Chine is still a major growth engine

Over the last 4 years we have seen solid growth in robot sales worldwide. The biggest growth has been in China. Overall 70% of all robots are sold in China, Japan, Germany, South Korea and USA. 25% of all robots are sold in China. The growth does not seem to stop anytime soon. Why is that?

Over the last few years we have seen major growth also in USA, South Korea and Japan. The overall sales figures from the IFR World Robotics are shown below:


Worldwide robot deliveries over the last 10 years. The growth since 2009 is dramatic.

The CAGR since 2009 has been 17% and it is interesting that more than half of all robots sold are delivered to factories in Asia. The total value of the robot industrial market 2014 was $10B, and if integration is included the total value is close to $30B. This very much matches the general rule for cost breakdown – ~30% of an installed system is the actual robot, ~20% of the cost is related to other hardware such as the end-effector, fencing, and conveyors.

Sales in China has been particularly impressive with 50%+ annual growth that last 3-4 years. The growth has been very much motivated by a need to retain manufacturing in China. The hourly wages for manufacturing workers has gone up 350% over the last 10 years.

80% of the robots delivered were manufacturing by foreign companies or joint ventures in China. These companies experienced 49% year-year growth 2014-2015. The remaining 20% of robots delivered were made by Chinese companies. The annual growth (2014-2015) was 78% which is most impressive.

The division of market shares is shown below (for 2014). As expected the biggest company was FANUC, but closely followed by ABB, KUKA and Yaskawa. The biggest Chinese company was Siasun, that is emerging as the leader from the Chinese companies.

Already today more than 30% of all cars manufactured worldwide are produced in China. However, very few of these are sold outside China. First of all there is a major home market and in addition the industry is challenged by inconsistent quality.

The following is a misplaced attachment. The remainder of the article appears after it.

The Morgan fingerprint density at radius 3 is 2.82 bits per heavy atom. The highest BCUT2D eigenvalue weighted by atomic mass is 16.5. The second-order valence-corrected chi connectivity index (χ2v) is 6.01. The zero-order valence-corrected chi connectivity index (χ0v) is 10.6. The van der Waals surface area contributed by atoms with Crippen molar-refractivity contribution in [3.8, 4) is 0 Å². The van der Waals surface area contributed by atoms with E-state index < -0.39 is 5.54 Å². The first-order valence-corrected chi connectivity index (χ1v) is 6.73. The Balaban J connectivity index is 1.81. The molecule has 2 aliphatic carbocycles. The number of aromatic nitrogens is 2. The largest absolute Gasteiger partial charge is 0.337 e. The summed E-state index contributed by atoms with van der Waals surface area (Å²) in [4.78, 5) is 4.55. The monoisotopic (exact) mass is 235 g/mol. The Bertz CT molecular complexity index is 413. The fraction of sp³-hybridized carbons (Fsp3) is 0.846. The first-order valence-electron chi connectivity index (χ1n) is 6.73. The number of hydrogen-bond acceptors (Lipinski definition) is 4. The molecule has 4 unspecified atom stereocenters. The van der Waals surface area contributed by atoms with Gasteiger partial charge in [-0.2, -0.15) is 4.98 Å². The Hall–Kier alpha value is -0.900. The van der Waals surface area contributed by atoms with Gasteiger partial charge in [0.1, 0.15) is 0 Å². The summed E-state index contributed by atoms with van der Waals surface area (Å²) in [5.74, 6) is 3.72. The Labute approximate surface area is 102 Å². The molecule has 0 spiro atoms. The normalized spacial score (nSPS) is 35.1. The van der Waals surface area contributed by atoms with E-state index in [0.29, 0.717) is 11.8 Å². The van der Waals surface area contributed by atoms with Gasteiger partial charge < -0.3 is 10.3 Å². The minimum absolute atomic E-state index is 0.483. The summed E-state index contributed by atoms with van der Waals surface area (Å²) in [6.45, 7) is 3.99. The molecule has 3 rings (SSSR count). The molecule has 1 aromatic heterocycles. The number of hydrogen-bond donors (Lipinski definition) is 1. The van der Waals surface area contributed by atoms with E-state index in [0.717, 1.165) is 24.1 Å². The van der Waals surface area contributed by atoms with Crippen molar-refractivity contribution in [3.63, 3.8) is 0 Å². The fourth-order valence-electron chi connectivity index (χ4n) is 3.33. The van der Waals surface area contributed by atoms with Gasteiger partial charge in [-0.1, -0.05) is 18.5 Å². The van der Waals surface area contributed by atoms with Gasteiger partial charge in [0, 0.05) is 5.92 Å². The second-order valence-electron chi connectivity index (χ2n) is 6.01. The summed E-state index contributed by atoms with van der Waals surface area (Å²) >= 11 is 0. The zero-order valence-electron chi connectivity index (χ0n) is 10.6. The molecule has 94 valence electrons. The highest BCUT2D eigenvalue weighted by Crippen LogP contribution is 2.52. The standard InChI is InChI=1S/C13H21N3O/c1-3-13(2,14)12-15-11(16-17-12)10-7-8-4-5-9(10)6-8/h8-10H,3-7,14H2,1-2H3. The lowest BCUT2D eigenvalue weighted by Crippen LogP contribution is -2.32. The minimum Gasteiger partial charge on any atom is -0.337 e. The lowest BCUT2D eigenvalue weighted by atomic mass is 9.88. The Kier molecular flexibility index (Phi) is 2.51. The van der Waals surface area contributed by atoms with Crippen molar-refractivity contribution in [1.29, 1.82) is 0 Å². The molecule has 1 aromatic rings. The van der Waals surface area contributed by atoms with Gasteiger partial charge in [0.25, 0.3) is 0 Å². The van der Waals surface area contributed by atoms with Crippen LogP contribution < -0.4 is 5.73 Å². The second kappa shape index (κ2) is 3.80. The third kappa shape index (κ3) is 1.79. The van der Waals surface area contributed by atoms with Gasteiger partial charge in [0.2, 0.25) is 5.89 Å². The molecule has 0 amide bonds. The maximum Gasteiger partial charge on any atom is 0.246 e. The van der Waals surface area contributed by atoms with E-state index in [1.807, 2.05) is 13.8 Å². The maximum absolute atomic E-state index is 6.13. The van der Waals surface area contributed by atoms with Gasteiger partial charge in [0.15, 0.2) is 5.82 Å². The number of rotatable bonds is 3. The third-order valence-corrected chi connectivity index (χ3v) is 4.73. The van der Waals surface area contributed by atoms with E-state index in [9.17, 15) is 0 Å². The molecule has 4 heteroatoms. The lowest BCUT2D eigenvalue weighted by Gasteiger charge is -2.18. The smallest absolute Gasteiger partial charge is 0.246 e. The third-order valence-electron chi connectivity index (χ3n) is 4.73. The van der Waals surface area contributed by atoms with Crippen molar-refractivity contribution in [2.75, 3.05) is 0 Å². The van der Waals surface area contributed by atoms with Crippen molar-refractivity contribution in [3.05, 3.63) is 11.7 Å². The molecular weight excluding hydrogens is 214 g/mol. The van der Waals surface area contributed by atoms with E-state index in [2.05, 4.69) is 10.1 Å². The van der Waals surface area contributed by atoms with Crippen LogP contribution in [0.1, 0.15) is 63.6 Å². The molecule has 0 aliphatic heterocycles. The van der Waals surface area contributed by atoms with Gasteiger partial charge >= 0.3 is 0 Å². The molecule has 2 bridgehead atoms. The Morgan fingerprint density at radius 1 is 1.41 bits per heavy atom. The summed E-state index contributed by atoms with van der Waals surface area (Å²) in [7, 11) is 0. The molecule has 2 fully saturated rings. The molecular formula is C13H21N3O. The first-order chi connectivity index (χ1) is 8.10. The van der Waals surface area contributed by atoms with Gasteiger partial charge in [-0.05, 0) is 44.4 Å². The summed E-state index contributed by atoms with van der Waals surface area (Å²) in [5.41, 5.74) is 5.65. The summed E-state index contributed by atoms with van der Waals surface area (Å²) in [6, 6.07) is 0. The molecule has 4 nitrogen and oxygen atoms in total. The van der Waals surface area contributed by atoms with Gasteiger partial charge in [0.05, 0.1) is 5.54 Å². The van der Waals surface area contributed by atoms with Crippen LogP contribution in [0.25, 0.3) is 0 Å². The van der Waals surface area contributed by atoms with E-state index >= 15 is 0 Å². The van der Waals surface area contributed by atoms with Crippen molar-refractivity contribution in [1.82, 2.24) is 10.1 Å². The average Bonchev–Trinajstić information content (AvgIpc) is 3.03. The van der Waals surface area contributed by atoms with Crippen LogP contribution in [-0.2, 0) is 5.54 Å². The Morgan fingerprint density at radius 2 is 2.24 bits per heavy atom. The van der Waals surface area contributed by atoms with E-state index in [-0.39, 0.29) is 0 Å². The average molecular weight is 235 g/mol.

For robotics in general the main application area is still automotive, which takes up close to 42% of all robots sold. Electronics is number 2 and metal handling is 3rd. The fact that China has emerged as the largest producer of cars and also as a country with a need for automation to remain competitive points to a clear need for major growth in robot sales.

Often the maturity of a market is measured by the number of robots deployed for every 10,000 workers in an industry. Korea has emerged as a leader with almost 500 robots deployed / 10,000 workers. Japan is second and Germany third. The world average for manufacturing countries is 87 robots / 10,000 workers. For 2014 China had only ~40 robots / 10,000 workers. Consequently China would have to double its robot inventory to even have average utilization of robots.

If we zoom in on the automotive industry then the average penetration is 1 robots / 10 workers. Japan is the leader  with use of lean manufacturing and a high degree of automation. Countries such as Germany, USA and S. Korea are all close to the expected 1/10. China on the other hand is closer to 1/30 as shown below.

Consequently, one would expect to see major growth for the automotive market too. Salaries are lower in China, but the real driver is really quality of the final product. The big driver is consistent quality to ensure that product manufactured at any time of the day or any day of the week have the same quality.